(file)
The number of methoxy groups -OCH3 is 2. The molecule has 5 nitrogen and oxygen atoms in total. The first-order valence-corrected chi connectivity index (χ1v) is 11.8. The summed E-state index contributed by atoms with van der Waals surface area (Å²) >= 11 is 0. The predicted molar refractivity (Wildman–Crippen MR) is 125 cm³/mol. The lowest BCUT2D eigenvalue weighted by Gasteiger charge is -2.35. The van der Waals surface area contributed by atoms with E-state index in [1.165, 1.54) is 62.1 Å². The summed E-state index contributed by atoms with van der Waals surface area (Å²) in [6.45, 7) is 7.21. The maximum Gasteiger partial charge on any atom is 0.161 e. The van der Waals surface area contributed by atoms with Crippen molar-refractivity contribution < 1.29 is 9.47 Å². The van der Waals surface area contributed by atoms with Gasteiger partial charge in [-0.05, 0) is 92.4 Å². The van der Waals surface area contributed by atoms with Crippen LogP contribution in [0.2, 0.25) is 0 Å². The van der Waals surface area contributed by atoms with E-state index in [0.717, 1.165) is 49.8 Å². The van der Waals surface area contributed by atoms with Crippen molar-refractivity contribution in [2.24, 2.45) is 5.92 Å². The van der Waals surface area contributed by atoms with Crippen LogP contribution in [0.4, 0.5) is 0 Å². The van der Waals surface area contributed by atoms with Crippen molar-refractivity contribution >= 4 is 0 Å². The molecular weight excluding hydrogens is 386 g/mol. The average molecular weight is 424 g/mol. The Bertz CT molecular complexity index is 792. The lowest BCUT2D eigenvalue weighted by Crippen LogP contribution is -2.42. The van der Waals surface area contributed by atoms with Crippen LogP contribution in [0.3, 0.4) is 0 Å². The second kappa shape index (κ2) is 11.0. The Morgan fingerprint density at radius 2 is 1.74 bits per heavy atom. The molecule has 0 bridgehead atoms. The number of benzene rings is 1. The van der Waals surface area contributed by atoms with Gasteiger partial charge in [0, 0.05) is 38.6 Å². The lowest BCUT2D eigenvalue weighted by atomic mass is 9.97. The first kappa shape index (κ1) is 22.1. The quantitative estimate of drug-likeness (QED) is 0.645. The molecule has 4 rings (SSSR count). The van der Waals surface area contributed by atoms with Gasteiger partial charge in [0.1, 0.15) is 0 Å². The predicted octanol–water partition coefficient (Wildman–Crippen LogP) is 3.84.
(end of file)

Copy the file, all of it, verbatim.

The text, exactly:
The number of methoxy groups -OCH3 is 2. The molecule has 5 nitrogen and oxygen atoms in total. The first-order valence-corrected chi connectivity index (χ1v) is 11.8. The summed E-state index contributed by atoms with van der Waals surface area (Å²) >= 11 is 0. The predicted molar refractivity (Wildman–Crippen MR) is 125 cm³/mol. The lowest BCUT2D eigenvalue weighted by Gasteiger charge is -2.35. The van der Waals surface area contributed by atoms with E-state index in [1.165, 1.54) is 62.1 Å². The summed E-state index contributed by atoms with van der Waals surface area (Å²) in [6.45, 7) is 7.21. The maximum Gasteiger partial charge on any atom is 0.161 e. The van der Waals surface area contributed by atoms with Crippen molar-refractivity contribution < 1.29 is 9.47 Å². The van der Waals surface area contributed by atoms with Gasteiger partial charge in [-0.05, 0) is 92.4 Å². The van der Waals surface area contributed by atoms with Crippen LogP contribution in [0.2, 0.25) is 0 Å². The van der Waals surface area contributed by atoms with E-state index in [0.717, 1.165) is 49.8 Å². The van der Waals surface area contributed by atoms with Crippen molar-refractivity contribution in [2.24, 2.45) is 5.92 Å². The van der Waals surface area contributed by atoms with Crippen LogP contribution in [0.4, 0.5) is 0 Å². The van der Waals surface area contributed by atoms with Crippen molar-refractivity contribution >= 4 is 0 Å². The molecular weight excluding hydrogens is 386 g/mol. The average molecular weight is 424 g/mol. The Bertz CT molecular complexity index is 792. The lowest BCUT2D eigenvalue weighted by Crippen LogP contribution is -2.42. The van der Waals surface area contributed by atoms with Crippen LogP contribution in [0.3, 0.4) is 0 Å². The second kappa shape index (κ2) is 11.0. The Morgan fingerprint density at radius 2 is 1.74 bits per heavy atom. The molecule has 0 bridgehead atoms. The number of benzene rings is 1. The van der Waals surface area contributed by atoms with Gasteiger partial charge in [0, 0.05) is 38.6 Å². The lowest BCUT2D eigenvalue weighted by atomic mass is 9.97. The first kappa shape index (κ1) is 22.1. The quantitative estimate of drug-likeness (QED) is 0.645. The molecule has 4 rings (SSSR count). The van der Waals surface area contributed by atoms with Gasteiger partial charge in [0.1, 0.15) is 0 Å². The predicted octanol–water partition coefficient (Wildman–Crippen LogP) is 3.84.